Magnetic resonance imaging, commonly referred to simply as magnetic resonance imaging, is the closest thing to magic.
Using a series of intense magnetic fields, an MRI machine can map the hard and soft tissues of a human body.
It usually does this by causing the water in your organs to emit low-level radio waves, which the machine receives and uses to create a three-dimensional image of an organ or body part being scanned.
MRI machines have become an essential part of modern medicine. Doctors use them to diagnose cancer, nervous system and neurological problems, and joint problems, to name but a few applications.
But they are not cheap. The materials needed to build an MRI machine, not to mention the amount of energy and personnel needed to operate it, become expensive.
That’s how much it costs to do an MRI and why.
How much does an MRI cost?
MRI is one of the most expensive single procedures a hospital can perform.
Even more difficult, the cost of an MRI can vary greatly. According to data collected by NerdWallet, an MRI costs on average $2,600. But this figure can skyrocket depending on the circumstances, the location, the hospital and the particular scan performed by your doctor. Some centers may charge between $400 and $600 for an MRI. Under other circumstances, the price of a single scan may exceed $13,000.
One of the biggest determinants of the cost of an MRI scan is the location where the study is performed. An abdominal scan, for example, can be considerably less expensive than a brain scan or lower back scan.
Why is an MRI so expensive?
A single state-of-the-art MRI machine can cost over $3 million. Even an energy-efficient machine can cost more than a million dollars, and housing these devices costs even more. An MRI machine must operate in a magnetically sterile environment with built-in safety features to ensure that the powerful field generated by the machine does not harm people or nearby properties.
Building a clean room for an MRI machine costs hundreds of thousands of dollars alone.
An MRI machine is also expensive to use. It requires a lot of power to operate and, depending on the scanner, a doctor may order so-called “contrast dye”. This magnetic response fluid helps to make some objects stand out on the final image and can add hundreds of dollars to the bill.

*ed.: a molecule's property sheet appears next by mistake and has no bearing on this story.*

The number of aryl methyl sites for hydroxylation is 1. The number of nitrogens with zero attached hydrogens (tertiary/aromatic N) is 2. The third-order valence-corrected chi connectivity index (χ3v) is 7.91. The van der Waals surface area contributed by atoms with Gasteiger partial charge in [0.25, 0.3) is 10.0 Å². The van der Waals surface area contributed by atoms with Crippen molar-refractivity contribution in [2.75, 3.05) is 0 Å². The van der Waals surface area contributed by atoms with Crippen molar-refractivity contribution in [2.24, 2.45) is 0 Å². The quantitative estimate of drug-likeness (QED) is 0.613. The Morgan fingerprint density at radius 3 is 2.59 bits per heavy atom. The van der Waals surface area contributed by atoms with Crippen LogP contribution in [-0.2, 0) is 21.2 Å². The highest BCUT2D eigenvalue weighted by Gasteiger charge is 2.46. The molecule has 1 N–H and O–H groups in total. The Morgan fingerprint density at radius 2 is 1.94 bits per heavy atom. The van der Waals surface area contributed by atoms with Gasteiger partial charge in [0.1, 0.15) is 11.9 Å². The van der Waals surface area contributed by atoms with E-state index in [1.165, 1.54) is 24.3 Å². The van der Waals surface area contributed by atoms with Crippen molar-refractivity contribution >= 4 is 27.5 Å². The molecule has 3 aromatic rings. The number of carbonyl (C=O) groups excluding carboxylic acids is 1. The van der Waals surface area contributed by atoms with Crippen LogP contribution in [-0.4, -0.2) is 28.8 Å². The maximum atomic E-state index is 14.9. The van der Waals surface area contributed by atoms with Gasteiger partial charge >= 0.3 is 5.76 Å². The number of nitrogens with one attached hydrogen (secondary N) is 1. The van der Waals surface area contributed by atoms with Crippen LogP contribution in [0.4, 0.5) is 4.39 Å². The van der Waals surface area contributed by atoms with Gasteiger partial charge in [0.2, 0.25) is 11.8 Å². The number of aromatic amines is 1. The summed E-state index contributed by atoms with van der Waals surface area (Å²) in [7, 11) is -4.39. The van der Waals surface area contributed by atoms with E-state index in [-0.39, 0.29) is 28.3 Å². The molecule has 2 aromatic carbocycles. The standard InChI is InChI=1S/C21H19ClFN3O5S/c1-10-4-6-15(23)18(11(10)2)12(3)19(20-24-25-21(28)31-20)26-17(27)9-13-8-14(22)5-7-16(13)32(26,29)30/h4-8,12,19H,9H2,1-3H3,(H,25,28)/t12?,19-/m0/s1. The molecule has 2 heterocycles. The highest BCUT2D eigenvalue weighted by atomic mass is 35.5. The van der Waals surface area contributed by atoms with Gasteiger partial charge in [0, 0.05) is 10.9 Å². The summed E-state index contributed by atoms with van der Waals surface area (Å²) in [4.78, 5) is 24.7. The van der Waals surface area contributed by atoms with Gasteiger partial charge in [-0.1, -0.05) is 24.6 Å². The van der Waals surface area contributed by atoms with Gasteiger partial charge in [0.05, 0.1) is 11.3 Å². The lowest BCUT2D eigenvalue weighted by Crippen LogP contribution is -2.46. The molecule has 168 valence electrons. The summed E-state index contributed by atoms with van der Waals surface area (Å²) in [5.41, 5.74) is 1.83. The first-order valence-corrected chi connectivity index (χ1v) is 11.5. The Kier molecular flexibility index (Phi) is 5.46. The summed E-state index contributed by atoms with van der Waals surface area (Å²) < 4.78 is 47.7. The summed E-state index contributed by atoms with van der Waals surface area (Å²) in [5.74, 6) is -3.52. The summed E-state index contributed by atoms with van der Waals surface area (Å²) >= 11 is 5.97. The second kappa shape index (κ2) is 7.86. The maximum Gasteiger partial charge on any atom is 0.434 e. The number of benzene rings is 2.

The time of the doctors and technicians involved also costs. A technician has to perform the scan and a radiologist has to supervise and interpret the results. Depending on the hospital’s billing practices, these items can be grouped into a single scan price.
And, in addition to all this, medical billing may vary. It is also possible for a hospital to assess the price of an MRI scan not only on the basis of the cost of the scan itself, but also on the basis of other costs of running the facility. Costs for general nursing staff, hospital administrators, building maintenance and operations are included in every hospital bill.
The price of a scanner varies from one institution to another and is one of the reasons why it is generally cheaper to purchase a scanner from an imaging centre than in a hospital.
Are MRI scans covered by insurance?
In general, yes.
Individual insurance varies widely, but MRI is a well recognized and accepted diagnostic tool. As long as your insurance covers the problem for which you are being treated, MRI is likely to be covered.
However, co-payments and deductibles can make MRI a costly procedure. With highly deductible insurance plans that are common, the expense of an MRI can become a very real problem for individual patients.